Anyway, that’s the story. Here’s the moral, or two, or three.
Do you want to know what my honest-to-God first thought was when the pain got manageable enough to be able to hold a thought? I tell you: I thought of John McCain. And I’ll tell you what hit me the hardest: not his pain lasted for five years when mine lasted for four hours. But to add to that raw fear, lying in filth and knowing that those footsteps in the hall would bring not relief but more pain . . . my God! When I think about those men on those fields from Bunker Hill to Baghdad, lying there for hours, awaiting rescue and relief that often simply never came . . . I end up — and I don’t expect any of you to actually believe this — I end up grateful for those few hours.
Here was my second thought: I would like to kiss the hand of those evil, greedy, horrible KKKorporations that made and tested Demerol and Dilaudid and the ultrasound sensor and clean needles and sterile IV bags and all the rest of it. I know they’re the villains of courtroom novels and Michael Moore movies and thus are wicked, greedy, soulless Nazis — but if I met a single one of them I would kiss their hands and feet in gratitude. And it did not elude me, when that blinding light finally went out and I felt good again, that my Moral Superiors who protest and vilify these companies at every turn have not — in point of fact — ever done a single thing to relieve my pain or anyone else’s. Nor could any of those murdering, Seventh-century barbarians we are fighting do so much as carve a block of wood to look like that ultrasound sensor. No, pain has been here forever, and when you strip all the plasma TV’s and jet travel and iPhones away you are left with the brass tacks: It takes civilization to remove pain, and Western Civilization to actually fix what’s causing it, more often than not. And that is another thing I try never to forget. And I had a final thought . . .
I’ll not only admit I don’t know anything about this financial mess . . . I’ll swear to it. All I hear is some people muttering that a few nights ago, the Angel of Death passed over the land and would have slain us all if a few priests had not, at the last minute, run out and splashed red ink around the doorways of our homes.
My dad suffered from kidney stones his whole life. When I was very young, in the mid-sixties, he would be gone for ten days and return with a scar that ran from near his navel, around almost to his spine: a nine-inch incision, a quarter-inch wide, and with little white dots marking where he had been sewn up with football laces, apparently. It was like he had been operated on with an axe. He suffered horribly. And yet, the only time I ever saw that man cry was when he talked about the Depression, and how it felt to watch your neighbors eat out of garbage cans.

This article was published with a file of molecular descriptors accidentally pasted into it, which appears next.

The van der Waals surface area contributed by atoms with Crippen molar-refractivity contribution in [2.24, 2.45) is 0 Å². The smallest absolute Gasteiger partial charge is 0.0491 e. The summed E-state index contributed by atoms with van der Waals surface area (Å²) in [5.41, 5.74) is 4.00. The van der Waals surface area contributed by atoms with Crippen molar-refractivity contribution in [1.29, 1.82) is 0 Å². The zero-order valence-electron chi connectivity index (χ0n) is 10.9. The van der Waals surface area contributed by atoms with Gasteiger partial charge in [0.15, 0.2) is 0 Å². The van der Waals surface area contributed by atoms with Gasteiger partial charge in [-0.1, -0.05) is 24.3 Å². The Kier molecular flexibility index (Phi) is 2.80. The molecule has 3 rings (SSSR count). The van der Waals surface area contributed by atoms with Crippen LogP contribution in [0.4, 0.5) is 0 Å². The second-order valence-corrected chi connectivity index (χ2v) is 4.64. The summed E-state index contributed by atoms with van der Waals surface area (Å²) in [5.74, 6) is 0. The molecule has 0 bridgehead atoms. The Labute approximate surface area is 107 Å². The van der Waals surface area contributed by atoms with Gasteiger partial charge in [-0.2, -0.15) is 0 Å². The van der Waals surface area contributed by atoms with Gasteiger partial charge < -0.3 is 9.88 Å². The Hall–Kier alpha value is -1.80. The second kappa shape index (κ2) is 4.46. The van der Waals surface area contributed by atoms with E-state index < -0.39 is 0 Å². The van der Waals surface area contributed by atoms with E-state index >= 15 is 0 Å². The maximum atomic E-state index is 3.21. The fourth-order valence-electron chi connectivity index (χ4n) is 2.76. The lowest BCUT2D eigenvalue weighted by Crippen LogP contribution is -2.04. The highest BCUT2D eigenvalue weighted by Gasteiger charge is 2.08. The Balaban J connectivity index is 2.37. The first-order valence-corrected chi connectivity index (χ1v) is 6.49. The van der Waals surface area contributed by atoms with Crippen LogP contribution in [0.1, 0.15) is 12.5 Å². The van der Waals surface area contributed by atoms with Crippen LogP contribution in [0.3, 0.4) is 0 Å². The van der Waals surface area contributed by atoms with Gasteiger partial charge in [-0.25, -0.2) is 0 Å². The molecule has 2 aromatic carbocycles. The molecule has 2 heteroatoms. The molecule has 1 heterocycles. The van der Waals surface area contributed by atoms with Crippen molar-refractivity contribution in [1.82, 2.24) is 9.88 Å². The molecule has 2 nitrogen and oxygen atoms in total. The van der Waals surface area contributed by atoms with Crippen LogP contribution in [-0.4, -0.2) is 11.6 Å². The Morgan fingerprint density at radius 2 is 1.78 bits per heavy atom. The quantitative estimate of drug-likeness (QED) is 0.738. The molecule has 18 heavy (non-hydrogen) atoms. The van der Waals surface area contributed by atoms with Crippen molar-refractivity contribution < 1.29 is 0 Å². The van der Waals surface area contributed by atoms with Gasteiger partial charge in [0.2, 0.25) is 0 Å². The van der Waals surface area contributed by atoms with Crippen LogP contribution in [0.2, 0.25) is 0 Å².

I don’t want that experience. Just about any remedy, no matter how horrible, would be better than that. But I have re-negotiated my new job to include health insurance. Why today and not three years ago? Because I just came through a world of hurt. I don’t ever want to go through that again.
And this is my concern about the $700 billion kidney stone the economy is trying to pass. It seems to me that if we are going to change behaviors then the people who got us into this mess need to feel a little pain. If the hospital was handing out free Dilaudid every day my first question would be “what time do you guys open?” I’d pass 50 kidney stones a day if I could get to play with the unicorns instead of suffering for it.
Every decision we make is based on a risk/reward calculation. If we take away the consequences of risky behavior, we will see more of it. And if there’s a money-back guarantee for greedy and stupid decisions, we’re in real trouble, because there is only so much money in the bank but supplies of greed and stupidity are endless.
So how do we inflict some badly-needed pain on people who need to feel it, without hurting the rest of the good and honest folks who pay their bills responsibility? Well, there are three simple rules that we must follow. Unfortunately, no one knows what those three rules are. So here we are. I’m as flummoxed as the rest of you.
I will say this, though: half way through the Civil War, Abraham Lincoln had a plan to buy the slaves. He would give the south a chance to end the war early by compensating them — with Northern cash — for the market value of the slaves that they held. It was a monstrous sum, but he thought it was necessary. So he wrote: “Certainly it is not so easy to pay something as to pay nothing; but it is easier to pay a large sum than it is to pay a larger one. And it is easier to pay any sum when we are able, than it is to pay before we are able.”
My own irresponsibility got me looking at 50 years of age without health insurance. I’m going to owe that hospital about two grand for this adventure. If you think I won’t miss that two grand, then you have over-estimated the financial value of internet punditry. But it’s my obligation; it’s my debt. I owe it and I’ll pay it, and I’ll try to remain focused on the fact that it could have been much, much worse. It was only that pain that got me to change my ways.
Is that too much to ask of this mess? That from whatever pain we have to endure, we can perhaps learn enough from it so that we don’t go through this again?